It’s time to up our game
In a “slower for longer” growth environment, how can Atlantic Canada improve its economic performance? As we begin 2016, let me share three strategic priorities for governments aimed at strengthening the region’s economy.
Set a global standard. We live and operate in a global economy, but among the provinces the three Maritime ones have the lowest levels of international exports (in terms of value added) relative to the size of their economies. Newfoundland and Labrador would join them at the bottom of the pack if offshore oil production was excluded. Through newly negotiated trade agreements we are now intensifying our exposure to international competition in our local market.
We shouldn’t try to be the best in the world at everything, but we do need to be globally competitive. Strengthening our international linkages can help provide new ideas and stimulate novel approaches to familiar problems. It is hard to be globally competitive if we don’t know what the rest of the world is doing.
So governments should focus on firms that are globally successful. Expose domestic firms to global leaders and international best practices. Benchmark industries against international standards before offering any support; do the same for our tax, regulatory and royalty regimes and make reforms accordingly. Ensure students leave high school with a strong global awareness and their literacy skills match, and will continue to match, international benchmarks. Increase the number of international student exchanges and ensure our graduates meet international performance standards.
Develop scale. Economic development agencies focus on small firms. But an APEC Report Card has shown that doubling the number of small exporters (those with sales between $30,000 and $1 million) would only increase Atlantic Canada’s exports by 3%. We need to focus on developing larger exporters not creating a multitude of small ones. Even some of our larger businesses may not be big enough. We have seen the closure of one refinery and several pulp and paper mills in the region over the last decade or so, in part because they didn’t have global scale.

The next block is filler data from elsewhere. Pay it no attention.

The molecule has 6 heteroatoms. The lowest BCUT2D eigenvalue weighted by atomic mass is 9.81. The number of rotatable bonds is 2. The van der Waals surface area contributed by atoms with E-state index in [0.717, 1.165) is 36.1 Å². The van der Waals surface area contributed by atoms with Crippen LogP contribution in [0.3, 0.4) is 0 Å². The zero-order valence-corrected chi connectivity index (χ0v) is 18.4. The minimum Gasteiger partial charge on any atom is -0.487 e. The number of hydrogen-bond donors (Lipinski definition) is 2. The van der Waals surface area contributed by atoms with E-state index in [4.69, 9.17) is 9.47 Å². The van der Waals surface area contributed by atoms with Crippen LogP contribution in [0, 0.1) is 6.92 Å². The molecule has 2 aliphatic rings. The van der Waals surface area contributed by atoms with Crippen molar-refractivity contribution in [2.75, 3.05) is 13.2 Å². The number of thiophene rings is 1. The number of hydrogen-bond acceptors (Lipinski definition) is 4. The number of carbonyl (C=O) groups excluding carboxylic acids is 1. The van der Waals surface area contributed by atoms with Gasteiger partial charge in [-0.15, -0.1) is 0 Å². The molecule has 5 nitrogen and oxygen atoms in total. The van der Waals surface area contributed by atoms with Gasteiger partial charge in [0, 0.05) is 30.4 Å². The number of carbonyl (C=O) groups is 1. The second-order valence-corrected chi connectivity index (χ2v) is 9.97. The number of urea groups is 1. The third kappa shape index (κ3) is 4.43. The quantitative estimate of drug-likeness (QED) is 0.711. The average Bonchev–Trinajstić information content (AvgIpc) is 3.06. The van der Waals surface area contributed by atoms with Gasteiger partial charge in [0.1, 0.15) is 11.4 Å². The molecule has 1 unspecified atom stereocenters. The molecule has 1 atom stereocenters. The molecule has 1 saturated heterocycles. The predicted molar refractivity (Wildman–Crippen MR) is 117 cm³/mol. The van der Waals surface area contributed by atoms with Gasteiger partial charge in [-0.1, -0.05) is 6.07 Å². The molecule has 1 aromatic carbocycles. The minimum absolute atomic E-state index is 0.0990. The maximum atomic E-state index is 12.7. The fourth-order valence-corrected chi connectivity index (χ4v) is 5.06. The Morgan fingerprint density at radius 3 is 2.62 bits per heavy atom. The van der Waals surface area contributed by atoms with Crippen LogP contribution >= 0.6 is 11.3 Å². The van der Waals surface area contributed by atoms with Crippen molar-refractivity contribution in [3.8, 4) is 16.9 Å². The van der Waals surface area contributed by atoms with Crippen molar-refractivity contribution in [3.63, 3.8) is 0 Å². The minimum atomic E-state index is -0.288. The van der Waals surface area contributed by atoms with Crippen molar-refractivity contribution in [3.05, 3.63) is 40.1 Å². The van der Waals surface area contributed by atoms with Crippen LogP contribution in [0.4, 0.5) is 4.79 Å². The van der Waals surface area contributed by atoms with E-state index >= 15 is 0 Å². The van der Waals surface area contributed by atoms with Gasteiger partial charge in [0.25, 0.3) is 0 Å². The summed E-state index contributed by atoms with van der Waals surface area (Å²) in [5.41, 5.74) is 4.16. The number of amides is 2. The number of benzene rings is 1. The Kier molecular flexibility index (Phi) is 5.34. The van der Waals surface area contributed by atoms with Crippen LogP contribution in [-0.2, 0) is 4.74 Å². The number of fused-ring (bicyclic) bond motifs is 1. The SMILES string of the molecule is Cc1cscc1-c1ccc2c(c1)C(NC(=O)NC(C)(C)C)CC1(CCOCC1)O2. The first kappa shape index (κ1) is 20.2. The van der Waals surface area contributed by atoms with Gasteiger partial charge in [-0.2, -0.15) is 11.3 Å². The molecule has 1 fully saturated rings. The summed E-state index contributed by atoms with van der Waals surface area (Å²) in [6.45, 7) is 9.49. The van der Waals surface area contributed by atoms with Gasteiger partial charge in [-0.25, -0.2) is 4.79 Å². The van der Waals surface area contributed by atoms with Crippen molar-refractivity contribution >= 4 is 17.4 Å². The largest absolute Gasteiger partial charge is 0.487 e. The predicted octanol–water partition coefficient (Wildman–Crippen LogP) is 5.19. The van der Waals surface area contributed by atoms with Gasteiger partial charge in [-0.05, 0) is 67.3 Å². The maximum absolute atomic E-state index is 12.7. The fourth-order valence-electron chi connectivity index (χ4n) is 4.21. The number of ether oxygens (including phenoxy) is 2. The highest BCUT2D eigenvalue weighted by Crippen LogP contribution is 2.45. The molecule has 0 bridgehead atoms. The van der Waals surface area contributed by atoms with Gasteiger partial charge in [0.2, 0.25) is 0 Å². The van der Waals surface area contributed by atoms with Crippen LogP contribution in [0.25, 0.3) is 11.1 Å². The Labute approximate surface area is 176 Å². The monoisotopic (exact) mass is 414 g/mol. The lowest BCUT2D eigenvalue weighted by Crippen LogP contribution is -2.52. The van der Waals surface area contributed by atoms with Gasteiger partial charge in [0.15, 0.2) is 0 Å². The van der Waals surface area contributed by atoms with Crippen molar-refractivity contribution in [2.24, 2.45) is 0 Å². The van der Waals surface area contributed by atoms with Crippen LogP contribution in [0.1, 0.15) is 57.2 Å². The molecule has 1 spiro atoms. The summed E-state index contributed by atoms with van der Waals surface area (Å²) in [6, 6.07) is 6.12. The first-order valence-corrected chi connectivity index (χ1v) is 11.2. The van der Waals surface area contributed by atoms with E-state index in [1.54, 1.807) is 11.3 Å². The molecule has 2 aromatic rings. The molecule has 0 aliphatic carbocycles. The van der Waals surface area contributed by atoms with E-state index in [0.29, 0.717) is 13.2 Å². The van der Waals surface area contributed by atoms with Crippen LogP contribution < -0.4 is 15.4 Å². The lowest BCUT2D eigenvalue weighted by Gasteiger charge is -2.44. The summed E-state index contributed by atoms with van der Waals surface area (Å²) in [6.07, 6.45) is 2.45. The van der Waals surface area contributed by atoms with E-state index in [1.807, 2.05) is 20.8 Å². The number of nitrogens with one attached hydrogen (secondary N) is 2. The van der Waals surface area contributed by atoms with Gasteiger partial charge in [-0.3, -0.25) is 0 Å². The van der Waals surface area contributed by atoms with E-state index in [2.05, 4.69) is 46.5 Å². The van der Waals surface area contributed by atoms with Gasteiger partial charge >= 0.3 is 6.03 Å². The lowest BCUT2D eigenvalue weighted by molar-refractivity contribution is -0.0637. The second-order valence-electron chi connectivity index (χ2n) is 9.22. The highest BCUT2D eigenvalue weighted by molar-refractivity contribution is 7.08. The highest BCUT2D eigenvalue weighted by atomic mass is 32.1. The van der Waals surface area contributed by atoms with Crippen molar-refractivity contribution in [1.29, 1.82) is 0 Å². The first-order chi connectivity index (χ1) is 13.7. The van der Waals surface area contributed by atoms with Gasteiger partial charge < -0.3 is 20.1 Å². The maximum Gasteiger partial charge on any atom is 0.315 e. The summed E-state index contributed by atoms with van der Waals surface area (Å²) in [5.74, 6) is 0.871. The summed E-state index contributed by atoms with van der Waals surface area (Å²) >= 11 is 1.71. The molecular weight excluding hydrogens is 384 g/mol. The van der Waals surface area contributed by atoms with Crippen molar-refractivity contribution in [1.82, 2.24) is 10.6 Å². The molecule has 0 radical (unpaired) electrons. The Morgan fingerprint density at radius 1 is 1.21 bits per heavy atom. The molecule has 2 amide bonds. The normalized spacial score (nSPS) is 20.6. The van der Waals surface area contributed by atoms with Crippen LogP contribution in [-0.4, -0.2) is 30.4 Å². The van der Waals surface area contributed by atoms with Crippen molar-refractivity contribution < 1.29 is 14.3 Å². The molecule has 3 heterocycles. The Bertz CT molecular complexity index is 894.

Too often we feel a need to spread new economic development initiatives throughout a province, region or nation, diluting the benefits of scale. I recently heard a comment that there were 100 centres of excellence in one Atlantic province. How could that be in a province with a population of less than 1 million? How many of these would meet the test of global excellence? We won’t be known in the rest of the world for 100 different things. Irving Shipbuilding is creating a North American shipbuilding centre of excellence on the East Coast based on ‘best in class’ construction practices and standards. The province should be known for being a global leader in two other areas. Each Atlantic province should be known globally for excelling in three areas.
Build on proven success. Governments are often criticized for not being good at picking winners. My recommendation is to focus on where growth is occurring and to build upon proven success.
What baffles me is that in a region that is supposedly hamstrung by issues such as high taxes, high energy costs and government regulation we still see successful firms emerge and prosper. Even if this is a difficult business environment to operate in, this tells me that success is still possible. So let’s focus on nurturing proven winners, and accelerating the growth of firms that have already met the test of being globally successful.
And where is the majority of business growth occurring? In our cities. Employment in Charlottetown, for example, has grown more than six times faster than the rest of the province over the last decade, creating 4,700 jobs. With the labour force coalescing in urban centres, it makes sense to focus on ensuring our cities are attractive places to support further business growth with resulting incomes for workers and governments.
Implementing these three principles — setting a global standard, developing scale and building upon proven success — across government decisionmaking would help bring much needed focus to economic development activities.